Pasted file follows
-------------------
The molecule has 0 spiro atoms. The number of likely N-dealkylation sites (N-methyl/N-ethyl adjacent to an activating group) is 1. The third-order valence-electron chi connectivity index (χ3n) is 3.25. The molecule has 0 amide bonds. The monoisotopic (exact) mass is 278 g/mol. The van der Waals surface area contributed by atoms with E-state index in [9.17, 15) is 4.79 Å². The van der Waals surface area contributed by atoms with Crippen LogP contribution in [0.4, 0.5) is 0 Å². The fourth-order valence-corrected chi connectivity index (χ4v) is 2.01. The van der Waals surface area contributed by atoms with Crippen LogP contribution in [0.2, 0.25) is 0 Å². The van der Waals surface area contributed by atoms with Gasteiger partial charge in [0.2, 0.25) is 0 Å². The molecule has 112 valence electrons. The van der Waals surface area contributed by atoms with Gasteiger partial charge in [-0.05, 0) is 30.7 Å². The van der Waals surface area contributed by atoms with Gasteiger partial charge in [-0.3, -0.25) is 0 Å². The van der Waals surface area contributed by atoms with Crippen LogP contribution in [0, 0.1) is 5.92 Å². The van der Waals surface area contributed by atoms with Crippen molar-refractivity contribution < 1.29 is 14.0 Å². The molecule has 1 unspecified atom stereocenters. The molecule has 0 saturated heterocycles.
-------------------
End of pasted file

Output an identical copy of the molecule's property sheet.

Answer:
The molecule has 0 spiro atoms. The number of likely N-dealkylation sites (N-methyl/N-ethyl adjacent to an activating group) is 1. The third-order valence-electron chi connectivity index (χ3n) is 3.25. The molecule has 0 amide bonds. The monoisotopic (exact) mass is 278 g/mol. The van der Waals surface area contributed by atoms with E-state index in [9.17, 15) is 4.79 Å². The van der Waals surface area contributed by atoms with Crippen LogP contribution in [0.4, 0.5) is 0 Å². The fourth-order valence-corrected chi connectivity index (χ4v) is 2.01. The van der Waals surface area contributed by atoms with Crippen LogP contribution in [0.2, 0.25) is 0 Å². The van der Waals surface area contributed by atoms with Gasteiger partial charge in [0.2, 0.25) is 0 Å². The molecule has 112 valence electrons. The van der Waals surface area contributed by atoms with Gasteiger partial charge in [-0.05, 0) is 30.7 Å². The van der Waals surface area contributed by atoms with Gasteiger partial charge in [-0.3, -0.25) is 0 Å². The van der Waals surface area contributed by atoms with Crippen LogP contribution in [0, 0.1) is 5.92 Å². The van der Waals surface area contributed by atoms with Crippen molar-refractivity contribution < 1.29 is 14.0 Å². The molecule has 1 unspecified atom stereocenters. The molecule has 0 saturated heterocycles.